With the implementation of Tier 4 Final regulations for off-highway equipment looming, engine exhaust aftertreatment systems are placing increased loads on the cooling system, which in return is causing customers to use larger fans and rotate fans at higher rates of speed, leading to new NVH challenges. “We’re doing a lot of work with the off-highway engine cooling requirements,” affirms Doug Hatfield, Managing Director of Heavy Vehicles, North America for Exa Corp., Burlington, MA.
By letting the customer know what the dominant noise source is, such as the cooling system, the customer can spend more time shopping for the appropriate fan and comparing system design and its effects on spectator or operator noise with Exa’s software. “They can also determine what the influences of other underhood components are to the fan to create noise, such as the positioning of the fan within the shroud, the design of the hood enclosure or anything else that could alter the flow and thus alter the predicted flow-induced noise,” says Kevin Horrigan, Director, Application Engineering, Heavy Vehicles Group, North America, Exa Corp.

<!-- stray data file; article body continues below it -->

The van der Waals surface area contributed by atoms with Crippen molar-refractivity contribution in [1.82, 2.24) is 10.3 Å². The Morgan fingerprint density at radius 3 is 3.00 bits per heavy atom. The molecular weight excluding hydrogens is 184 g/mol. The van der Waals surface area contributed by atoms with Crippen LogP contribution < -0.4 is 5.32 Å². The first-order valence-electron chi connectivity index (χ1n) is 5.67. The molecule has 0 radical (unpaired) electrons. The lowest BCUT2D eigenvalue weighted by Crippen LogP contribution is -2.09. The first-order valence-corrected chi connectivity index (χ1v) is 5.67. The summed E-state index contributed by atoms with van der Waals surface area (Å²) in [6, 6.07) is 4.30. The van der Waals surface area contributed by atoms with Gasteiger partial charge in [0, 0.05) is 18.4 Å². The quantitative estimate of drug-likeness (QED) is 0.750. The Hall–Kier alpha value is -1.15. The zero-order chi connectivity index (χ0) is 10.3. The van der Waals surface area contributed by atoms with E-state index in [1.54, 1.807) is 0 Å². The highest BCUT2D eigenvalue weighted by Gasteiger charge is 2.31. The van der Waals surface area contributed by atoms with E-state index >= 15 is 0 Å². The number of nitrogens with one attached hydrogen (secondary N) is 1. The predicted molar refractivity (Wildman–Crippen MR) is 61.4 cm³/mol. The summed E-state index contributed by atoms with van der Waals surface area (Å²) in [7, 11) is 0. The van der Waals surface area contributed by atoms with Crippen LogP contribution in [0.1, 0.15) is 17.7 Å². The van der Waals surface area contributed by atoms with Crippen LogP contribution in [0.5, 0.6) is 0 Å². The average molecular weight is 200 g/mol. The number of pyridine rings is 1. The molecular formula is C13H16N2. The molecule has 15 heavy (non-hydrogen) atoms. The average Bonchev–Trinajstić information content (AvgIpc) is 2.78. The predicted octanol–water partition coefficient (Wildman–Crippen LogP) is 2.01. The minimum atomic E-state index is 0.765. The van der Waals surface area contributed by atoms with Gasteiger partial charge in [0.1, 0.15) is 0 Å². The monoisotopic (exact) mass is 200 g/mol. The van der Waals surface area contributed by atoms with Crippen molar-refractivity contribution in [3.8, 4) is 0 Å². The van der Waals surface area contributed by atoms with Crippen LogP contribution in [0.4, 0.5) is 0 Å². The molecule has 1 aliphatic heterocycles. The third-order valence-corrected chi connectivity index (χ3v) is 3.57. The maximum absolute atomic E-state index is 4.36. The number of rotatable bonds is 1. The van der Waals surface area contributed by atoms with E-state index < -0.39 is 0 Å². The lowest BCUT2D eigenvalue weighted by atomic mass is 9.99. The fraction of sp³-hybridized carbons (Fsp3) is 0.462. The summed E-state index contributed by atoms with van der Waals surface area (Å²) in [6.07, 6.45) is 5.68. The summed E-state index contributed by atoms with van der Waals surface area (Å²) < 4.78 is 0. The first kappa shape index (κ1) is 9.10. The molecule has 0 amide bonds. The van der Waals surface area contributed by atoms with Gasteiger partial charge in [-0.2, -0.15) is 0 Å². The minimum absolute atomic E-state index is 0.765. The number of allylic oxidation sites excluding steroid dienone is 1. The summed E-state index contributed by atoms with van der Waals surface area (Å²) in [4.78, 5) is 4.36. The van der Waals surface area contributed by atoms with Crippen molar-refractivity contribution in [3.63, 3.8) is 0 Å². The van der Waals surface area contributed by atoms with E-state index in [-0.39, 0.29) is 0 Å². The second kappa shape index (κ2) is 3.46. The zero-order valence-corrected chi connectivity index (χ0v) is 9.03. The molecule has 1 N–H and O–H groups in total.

“The exhaust system is an extremely important part of the noise profile and an area where we can provide a lot of value simulating its flow and noise performance,” says Freed. The customers use Exa’s software to create complete solutions. “Typically it starts with building a model that takes the system’s detailed geometry into account. We work with native CAD geometry and build up a model of the entire system. This provides the highest level of accuracy for the prediction of the flow and acoustics,” says Horrigan.
Exa’s PowerFLOW system is not only able to predict noise of the cooling fan and exhaust system, but also temperatures of the radiator coolant, charge air cooler, oil coolers, as well as surface temperatures of components that are heat sensitive.